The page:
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The only difference between first class travellers and first class idiots is the price they pay.

Unfazed by phrase

Pardon my French, but I'd like a dozen bananas. And I CAN lift this vehicle...

Vijay Verghese/ Editor

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CURSED ARE THE GEEKS FOR they use phrasebooks. Or so I thought, until some years ago I found myself in Bangkok attempting to order a dozen bananas - in Thai. The matron at the fruit stall burst into cackles and summoned her friends. The old biddies leaned forward and strained to hear as I repeated my request.

Then they cracked up completely, rolling on the floor, slapping their thighs and guffawing loudly. The fruit lady tossed me half a dozen bananas free and instructed me to return next week and buy them only from her shop. I agreed. Each time the drama unfolded with gale-force merriment.

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Much later, while showing off my language skills to a Thai friend, the grim truth emerged. The nuances of language being wonderfully mischievous, the word for banana is dangerously similar to a less-than-genteel part of the male anatomy. It was a wonder I had not been beaten within an inch of my life with a ripe papaya.

Need a Bangkok ice-breaker? Just ask, "So how many rainy seasons have you been a monk?"

There were other gaping canyons of indiscretion and I fell into each one with monotonous regularity. For example, the words for "breast" and "milk" are remarkably similar to the untrained foreign ear, which poses considerable risk when venturing into dangerous territory. "Could your mother make me a milkshake?" is so fraught with urgent peril that only the brave or utterly foolhardy would attempt it. This should never be tried at home. Give her mother your American Express card and buy a milkshake at Starbucks.

Without further ado then, I picked up a copy of the Lonely Planet Thai phrasebook and strode purposefully into Bangkok. I hailed a taxi, opened the book, and said, fluently, "We're not French and John has never been to Chiang Mai." This was not a great success. I was trying to get to the Adventist Hospital to get my wisdom tooth pulled and no doubt my pronunciation was slurred. Nor was there any John in sight for miles. Perhaps I should have tried: "How many rainy seasons have you been a monk?" It's a pretty standard opening gambit in Bangkok. People say this to each other all the time. Thank heavens for phrasebooks.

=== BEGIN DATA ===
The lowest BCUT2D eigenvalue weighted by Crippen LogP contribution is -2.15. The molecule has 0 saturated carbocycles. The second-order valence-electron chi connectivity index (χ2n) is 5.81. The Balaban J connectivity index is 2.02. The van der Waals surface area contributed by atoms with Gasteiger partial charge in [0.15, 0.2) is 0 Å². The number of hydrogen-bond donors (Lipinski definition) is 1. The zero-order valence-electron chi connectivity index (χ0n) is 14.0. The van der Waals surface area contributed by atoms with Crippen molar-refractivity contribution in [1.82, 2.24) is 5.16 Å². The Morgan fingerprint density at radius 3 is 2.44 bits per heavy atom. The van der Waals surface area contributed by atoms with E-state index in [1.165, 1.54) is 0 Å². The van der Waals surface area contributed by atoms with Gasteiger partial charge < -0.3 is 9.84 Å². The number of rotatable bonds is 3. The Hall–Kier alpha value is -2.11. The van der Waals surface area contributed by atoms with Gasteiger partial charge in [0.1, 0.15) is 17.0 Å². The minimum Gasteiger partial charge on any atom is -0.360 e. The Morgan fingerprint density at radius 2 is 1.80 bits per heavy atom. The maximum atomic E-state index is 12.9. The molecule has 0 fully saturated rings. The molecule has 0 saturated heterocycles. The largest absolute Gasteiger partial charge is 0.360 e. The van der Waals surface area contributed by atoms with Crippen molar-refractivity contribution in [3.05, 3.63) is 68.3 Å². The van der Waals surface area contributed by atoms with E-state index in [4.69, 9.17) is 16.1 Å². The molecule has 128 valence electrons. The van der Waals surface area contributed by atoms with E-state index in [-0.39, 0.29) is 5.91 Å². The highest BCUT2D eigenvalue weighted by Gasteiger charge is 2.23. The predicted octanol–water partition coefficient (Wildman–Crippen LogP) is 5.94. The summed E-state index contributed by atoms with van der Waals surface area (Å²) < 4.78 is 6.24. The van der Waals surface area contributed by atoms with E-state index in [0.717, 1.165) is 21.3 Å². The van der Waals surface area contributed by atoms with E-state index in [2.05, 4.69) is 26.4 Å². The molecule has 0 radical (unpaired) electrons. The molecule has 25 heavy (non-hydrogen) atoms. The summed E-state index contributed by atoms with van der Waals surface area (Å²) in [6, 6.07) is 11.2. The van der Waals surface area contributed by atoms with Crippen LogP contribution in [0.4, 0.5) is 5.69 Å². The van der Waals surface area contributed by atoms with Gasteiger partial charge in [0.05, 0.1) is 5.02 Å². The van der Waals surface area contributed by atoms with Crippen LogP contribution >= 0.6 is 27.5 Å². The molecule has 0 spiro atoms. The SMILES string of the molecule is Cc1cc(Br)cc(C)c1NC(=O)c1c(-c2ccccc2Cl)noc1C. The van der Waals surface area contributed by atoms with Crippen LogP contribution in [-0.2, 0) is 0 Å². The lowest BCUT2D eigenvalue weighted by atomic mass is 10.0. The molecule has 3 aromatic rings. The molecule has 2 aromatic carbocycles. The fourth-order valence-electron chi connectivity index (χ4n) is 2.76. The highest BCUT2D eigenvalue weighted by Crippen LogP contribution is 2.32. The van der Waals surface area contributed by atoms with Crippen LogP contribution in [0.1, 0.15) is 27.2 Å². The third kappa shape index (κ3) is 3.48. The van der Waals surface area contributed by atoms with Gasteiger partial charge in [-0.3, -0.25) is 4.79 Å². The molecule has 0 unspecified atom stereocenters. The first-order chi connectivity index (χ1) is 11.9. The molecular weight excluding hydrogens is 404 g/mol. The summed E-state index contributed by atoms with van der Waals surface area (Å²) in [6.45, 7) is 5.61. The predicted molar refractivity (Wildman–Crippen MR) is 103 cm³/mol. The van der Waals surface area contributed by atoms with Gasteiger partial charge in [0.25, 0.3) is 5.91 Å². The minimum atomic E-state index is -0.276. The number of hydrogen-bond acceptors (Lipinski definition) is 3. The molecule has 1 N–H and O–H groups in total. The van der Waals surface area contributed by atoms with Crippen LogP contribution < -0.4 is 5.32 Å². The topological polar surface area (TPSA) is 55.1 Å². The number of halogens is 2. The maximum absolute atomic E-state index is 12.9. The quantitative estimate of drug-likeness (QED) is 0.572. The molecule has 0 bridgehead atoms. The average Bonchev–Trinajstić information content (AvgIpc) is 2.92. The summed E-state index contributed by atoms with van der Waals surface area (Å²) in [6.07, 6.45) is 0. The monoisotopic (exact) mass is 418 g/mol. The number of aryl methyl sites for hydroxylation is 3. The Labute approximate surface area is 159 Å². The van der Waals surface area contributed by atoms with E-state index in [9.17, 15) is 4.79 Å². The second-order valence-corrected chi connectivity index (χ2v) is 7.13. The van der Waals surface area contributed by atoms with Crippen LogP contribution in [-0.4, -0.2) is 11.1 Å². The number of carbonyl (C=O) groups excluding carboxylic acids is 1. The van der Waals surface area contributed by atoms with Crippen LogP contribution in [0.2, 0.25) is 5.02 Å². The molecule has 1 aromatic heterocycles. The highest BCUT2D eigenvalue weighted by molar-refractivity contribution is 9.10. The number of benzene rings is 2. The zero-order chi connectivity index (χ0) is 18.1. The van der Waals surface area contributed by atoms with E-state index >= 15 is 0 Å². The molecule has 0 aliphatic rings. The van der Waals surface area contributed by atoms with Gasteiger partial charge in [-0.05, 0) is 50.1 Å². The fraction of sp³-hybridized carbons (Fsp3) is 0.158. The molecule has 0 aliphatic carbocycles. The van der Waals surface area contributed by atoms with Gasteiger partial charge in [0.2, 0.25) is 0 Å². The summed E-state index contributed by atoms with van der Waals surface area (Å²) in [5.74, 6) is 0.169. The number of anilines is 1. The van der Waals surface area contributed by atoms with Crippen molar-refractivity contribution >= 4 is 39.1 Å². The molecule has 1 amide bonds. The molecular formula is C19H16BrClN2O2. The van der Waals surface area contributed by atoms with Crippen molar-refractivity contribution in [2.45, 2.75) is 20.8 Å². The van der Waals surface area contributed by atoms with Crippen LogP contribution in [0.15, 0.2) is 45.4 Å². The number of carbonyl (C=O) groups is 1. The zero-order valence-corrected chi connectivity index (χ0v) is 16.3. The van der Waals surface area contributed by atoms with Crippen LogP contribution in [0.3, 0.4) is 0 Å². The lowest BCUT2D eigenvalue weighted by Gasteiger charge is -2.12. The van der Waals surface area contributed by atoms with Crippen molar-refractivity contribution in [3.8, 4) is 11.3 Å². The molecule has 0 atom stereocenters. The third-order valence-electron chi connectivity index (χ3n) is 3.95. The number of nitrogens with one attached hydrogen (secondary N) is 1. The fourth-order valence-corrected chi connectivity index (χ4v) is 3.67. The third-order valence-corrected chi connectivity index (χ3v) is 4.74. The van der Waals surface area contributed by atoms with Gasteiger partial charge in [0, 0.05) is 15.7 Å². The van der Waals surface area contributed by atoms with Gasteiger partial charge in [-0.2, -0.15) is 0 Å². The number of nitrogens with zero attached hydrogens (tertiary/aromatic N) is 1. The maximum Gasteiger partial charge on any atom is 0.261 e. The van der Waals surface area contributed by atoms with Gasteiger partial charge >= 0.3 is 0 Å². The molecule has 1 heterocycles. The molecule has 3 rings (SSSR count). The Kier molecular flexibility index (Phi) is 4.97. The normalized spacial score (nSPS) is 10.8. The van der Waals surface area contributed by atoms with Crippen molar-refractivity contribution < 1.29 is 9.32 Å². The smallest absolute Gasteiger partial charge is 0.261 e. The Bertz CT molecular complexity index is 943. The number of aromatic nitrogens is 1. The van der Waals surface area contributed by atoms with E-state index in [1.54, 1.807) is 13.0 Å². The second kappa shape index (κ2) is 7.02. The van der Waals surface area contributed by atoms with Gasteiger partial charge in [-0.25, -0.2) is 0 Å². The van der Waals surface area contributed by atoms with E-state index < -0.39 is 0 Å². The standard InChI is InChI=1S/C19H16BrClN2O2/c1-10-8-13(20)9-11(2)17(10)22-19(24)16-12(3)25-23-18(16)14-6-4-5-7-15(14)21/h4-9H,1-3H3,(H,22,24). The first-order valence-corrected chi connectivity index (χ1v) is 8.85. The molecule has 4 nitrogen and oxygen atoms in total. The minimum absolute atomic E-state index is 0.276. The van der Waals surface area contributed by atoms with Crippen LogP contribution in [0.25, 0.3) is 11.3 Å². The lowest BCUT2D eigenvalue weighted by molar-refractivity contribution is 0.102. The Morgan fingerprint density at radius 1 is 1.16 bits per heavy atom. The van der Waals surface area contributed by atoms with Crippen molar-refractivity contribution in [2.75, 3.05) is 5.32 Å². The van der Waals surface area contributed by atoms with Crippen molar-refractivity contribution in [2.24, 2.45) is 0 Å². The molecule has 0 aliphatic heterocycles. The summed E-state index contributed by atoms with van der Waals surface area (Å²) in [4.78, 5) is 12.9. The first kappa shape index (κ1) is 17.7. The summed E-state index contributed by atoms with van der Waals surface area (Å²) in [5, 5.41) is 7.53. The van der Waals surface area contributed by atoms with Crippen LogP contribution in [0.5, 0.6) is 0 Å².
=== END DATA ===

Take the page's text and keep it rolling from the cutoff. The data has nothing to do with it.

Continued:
But if you want to do it with panache, here's another line from the book. "I can lift this vehicle." Just make sure you're standing next to a bicycle and not the Sky Train when you make this boast. In Thailand, and indeed anywhere in Asia, I delight in telling people, "I am not French". This is a crucial bit of information that especially pleases immigration officials. Of course, I could easily say, "I'm Indian," but then that's so direct, in-your-face, and unsophisticated. Far better to take things slowly, one step at a time, savouring the journey and postponing the arrival. A common exchange may go something like this: "I'm not French." "Oh, are you a..." "I'm not American." "I see." "I'm not from Denmark either." "I have absolutely no interest from where you are Mr Verghese but I would like to knock out your teeth one by one with a hot iron." "Oh, okay."

The Cantonese "gau-chhaw-aah" can mean everything from "Wow!" to "Hey, Sputnik just landed on my mother-in-law"

With this sort of opening line you can really get a conversation going in any language. Thank you Lonely Planet. The only other thing you might need in Bangkok is a police whistle. This is a handy and very versatile item. Police whistles can cause traffic jams, create music, and even cure constipation if you blow long and hard enough. It is an alternative form of communication and a great stress reliever.

A policeman who leans through your car window, tweeting shrilly, is probably just enquiring, "What did you think of Phantom of the Opera?" This is your opening. Look him in the eye, smile and say, "We're not French and John has never been to Chiang Mai." Of course, if what he was really trying to say was, "Fork out Bt500 for my voluntary provident fund," then things could get sticky. Floor the pedal and get to Chiang Mai as quickly as possible.

In Hongkong you will be disappointed to find the "I'm not French" phrase missing altogether from Cantonese translation books. It will put a serious damper on your social life. Fortunately there is a fine alternative. "Gau-chhaw-aah". This can be used anywhere at any time in any context and is possibly the world's most nimble expression. It can mean anything from "Really?" to "Oh my God! Sputnik just landed on my mother-in-law."

I learned another neat phrase in Hongkong, at McDonald's. Here counter staff point at you and bark, "Mepchu." Why would any sane person want to mepch me? Don't be alarmed if people in masks attempt to mepch you. This is just the rote fast-forward version of "May-I-help-you?" Never let people mepch you, especially if you're not French. Now go ahead and lift that vehicle.

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